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Could Cyclospora Make a Comeback This Summer?

Posted in Cyclospora,Cyclospora,Our Blog,Outbreaks & Recalls on July 7, 2019

When an outbreak happens, we have a set list of bacteria we consider and discuss quite often. Between Salmonella, E. coli, Listeria, and other household names, one of the first parts of the equation is to figure out which bacteria is causing people to get sick. Once that is established, health organizations have the huge task of figuring out where the pathogen came from and who has been affected.  One of the lesser known causes of the all too familiar symptoms people have when they have eaten something is Cyclospora. Part of this reason is because it is not a bacteria but a parasite. Another such reason we have heard little about Cyclospora Parasite is because it is a newer issue when we consider food safety.

So, what is Cyclospora? That is what I want us to discuss in this time we have. We will look at what this pesky parasite is, what are the dangers surrounding this new kid on the block, and listen to warnings health organizations are giving concerning this summer.

What is Cyclospora?

A British parasitologist, Dr. Ashford, first discovered the parasite in Papua New Guinea in 1979. As far as foodborne illnesses are concerned, this is new. By examining stool samples of sick people he found the parasite and determined it was the causes of the sickness.

Once the United States had an outbreak of severe diarrhea in the 1990s, Cyclospora was finally taken seriously by the scientific communities – ten years after Dr. Ashford’s initial finding. Since that time, doctors and scientists have taken a closer look at this parasite and information on it has grown. Even though it is one of the lesser known foodborne issues, it is still one we need to consider when illness finds us.

Cyclospora is spread by people ingesting food or water that was contaminated with feces. The parasite takes a week or two in order to become infectious to others. Because of this two week period, Cyclospora is normally not passed from one person to another.

Generally speaking, those either living or traveling to subtropical regions are at a higher risk than those in colder climates. How would it get to colder climates then? Most cases or outbreaks are due to imported foods. Tricky parasite this one is.

Signs and Symptoms

Due to the longer incubation period, symptoms may not present right away. Here is a list of the most common symptoms to watch for:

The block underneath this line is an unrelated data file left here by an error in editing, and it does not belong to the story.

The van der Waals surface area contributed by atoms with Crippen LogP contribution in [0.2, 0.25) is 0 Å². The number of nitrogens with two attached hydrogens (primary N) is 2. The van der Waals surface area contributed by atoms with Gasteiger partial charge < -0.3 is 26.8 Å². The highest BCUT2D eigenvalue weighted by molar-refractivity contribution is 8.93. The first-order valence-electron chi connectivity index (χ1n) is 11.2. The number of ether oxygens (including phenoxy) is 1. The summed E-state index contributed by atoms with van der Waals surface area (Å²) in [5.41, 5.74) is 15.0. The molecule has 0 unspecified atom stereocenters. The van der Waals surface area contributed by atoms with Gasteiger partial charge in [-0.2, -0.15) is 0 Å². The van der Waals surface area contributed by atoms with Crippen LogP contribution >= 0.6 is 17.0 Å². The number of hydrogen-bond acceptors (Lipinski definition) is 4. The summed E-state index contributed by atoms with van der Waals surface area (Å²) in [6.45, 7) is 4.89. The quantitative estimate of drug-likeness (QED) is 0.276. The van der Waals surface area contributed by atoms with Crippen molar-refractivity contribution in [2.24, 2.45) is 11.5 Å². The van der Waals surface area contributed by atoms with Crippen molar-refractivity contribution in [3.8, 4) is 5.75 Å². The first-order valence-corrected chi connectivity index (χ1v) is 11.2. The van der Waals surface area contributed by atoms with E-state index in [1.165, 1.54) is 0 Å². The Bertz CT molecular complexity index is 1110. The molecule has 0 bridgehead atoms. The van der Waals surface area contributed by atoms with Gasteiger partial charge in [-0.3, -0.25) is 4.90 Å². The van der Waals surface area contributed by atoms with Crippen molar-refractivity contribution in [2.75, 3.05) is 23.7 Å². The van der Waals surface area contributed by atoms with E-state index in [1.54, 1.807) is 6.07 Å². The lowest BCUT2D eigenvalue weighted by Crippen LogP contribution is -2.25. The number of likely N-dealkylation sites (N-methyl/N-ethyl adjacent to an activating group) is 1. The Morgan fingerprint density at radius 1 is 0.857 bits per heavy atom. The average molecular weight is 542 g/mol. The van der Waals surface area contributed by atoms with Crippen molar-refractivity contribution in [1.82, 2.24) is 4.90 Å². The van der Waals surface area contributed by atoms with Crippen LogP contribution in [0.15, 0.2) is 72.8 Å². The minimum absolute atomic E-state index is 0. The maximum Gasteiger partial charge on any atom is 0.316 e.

• Diarrhea
  • Loss of appetite
  • Weight loss
  • Stomach cramps
  • Bloating
  • Gas
  • Nausea
  • Body aches
  • Headaches
  • Fever
  • Vomiting

That is a pretty long list. Here is the kicker: there are people who have none of those symptoms. Talk about trying to diagnose a problem with no visible cues. That is why going to the doctor is so important. If these symptoms go untreated, they could last for months, or longer.

The only way to know for sure if you might have Cyclospora is first; see your health care provider. If any signs present, do not wait to seek medical help. Your doctor can tell through a series of tests starting with getting a stool sample. Because of the newness of this parasite, it would be in your best interest to talk to your doctor about Cyclospora and be ready with a list of foods you have eaten in the past few weeks.

Antibiotics can easily treat Cyclospora once it is detected. Make sure you drink plenty of liquids and get rest too.

Prevention

Saying that the best way to prevent Cyclospora is to be aware of what you eat and drink sounds like a no-brainer. I would take that a step farther and also be aware of what food and drink you get and from where. We cannot protect ourselves all the time but having a good idea of dangers could keep you safe.

A few other tips to making sure Cyclospora doesn’t make it into your food would include:

Wash your hands. I hope I never sound like a broken record. Washing your hands before, during, and after preparing and eating food. But we don’t stop there do we? Carefully wash all counter tops, cutting boards, knives, utensils, pots and pans, and any surface you use to cook on.

Prepare foods carefully. Washing fruits and vegetables is the best way to remove any bacteria from you food before you cook it. Unfortunately, washing food will not remove this parasite but it is good practice anyway. So far, science has not found a way to destroy the parasite other than cooking food at the recommended temperatures. Make sure you scrub fruits and vegetables, don’t just run them under the water and expect that to work. Also, cut away any bruised areas before cooking.

Refrigerate after eating. In my house, we have a system. If I cook, my wife puts the leftovers away and vice versa. This way we know food that was not eaten is immediately stored in containers and put in the refrigerator after we eat. To keep from cross contamination, store each food item in its own container.

Conclusion

Even though this parasite is new to the scene in comparison to other foodborne issues, it is still a dangerous one. As always, my challenge to you is to read as much as you can concerning Cyclospora.

On a side note, my youngest son has been having some intestinal issues lately and the doctors cannot figure out what it is yet. I now have more ammunition to take to the doctor. I will be getting in touch with them to set up a test for Cyclospora. Ruling it out takes one problem off the table. If you think this may be a problem too, make sure you mention it to your doctor.

Because this is a newer illness causing parasite connected to food, our team at the Lange Law Firm, PLLC will be staying on top of new developments. There is still a lot to learn and now that I have a vested interest I will be doing my own research. Remember: knowledge is power. Stay informed.

Stay safe.

By: Dwight Spencer, Contributing Writer (Non-Lawyer)